• Thank you, Logan. I often see young people not spending much time with grandparents, not asking them about what life was like when they were young, about their experiences. I was just with a friend’s mother, whom I’ve known off and on for over 30 years. I just found out today she is a holocaust survivor. We talked, she shared. What a rich insight into humanity I never would have received if I hadn’t spent time with this 90 year old. So I agree, don’t wait until they’re gone to appreciate what you have.

  • Just as we try to train ourselves to give, we have to learn to receive — allowing others to feel needed, allowing them to have the gift, the happiness, that comes from giving. This has been an issue within much of my family. I know one of the issues between my Dad and me was that he didn’t feel I needed him. I take great pride in being independent — even my wife of 35 years feels it is very hard to ‘nurture’ me, that my demeanor does not make me approachable. So a lot of time we are not getting help because our ‘vibe’ is that we are in control and can do it ourselves. Some of the most successful leaders lead with ‘doubt’–recognizing that if they ‘know everything’, there is no room, no place, for anyone else. By not knowing, it allows others a chance to give and contribute. Are these comments in some way relevant to you?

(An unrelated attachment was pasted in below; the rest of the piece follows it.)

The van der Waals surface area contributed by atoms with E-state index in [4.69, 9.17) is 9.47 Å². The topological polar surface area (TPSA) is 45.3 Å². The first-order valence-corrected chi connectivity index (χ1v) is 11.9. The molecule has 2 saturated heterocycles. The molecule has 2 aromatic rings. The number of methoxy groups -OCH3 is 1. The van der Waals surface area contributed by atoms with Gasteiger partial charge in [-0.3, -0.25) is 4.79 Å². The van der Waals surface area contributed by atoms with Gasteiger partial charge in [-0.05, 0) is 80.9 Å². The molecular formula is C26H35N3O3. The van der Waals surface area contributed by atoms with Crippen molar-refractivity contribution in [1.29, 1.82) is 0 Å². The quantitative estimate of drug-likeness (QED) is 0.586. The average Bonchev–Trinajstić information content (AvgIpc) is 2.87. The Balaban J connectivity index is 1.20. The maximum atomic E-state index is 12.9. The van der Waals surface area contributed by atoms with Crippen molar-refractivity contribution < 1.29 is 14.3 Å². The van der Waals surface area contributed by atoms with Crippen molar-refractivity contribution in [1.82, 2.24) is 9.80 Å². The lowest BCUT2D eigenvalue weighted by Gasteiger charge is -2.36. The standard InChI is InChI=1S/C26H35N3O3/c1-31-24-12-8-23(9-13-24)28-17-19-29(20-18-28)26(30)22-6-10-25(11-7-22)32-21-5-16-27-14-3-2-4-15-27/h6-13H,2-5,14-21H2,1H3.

• A Jewish friend used to tell me that family are the people that hide you during the Holocaust. They are there whether you win or lose, Lex, whether you are a success or today wasn’t your day. They listen to the same story you’ve told five times, they give you their time. But to me, just because someone through blood is ‘family’, and I never forget that, it does not mean I have the same affection for some of them as I do my close friends, two of whom have been friends for 50 years!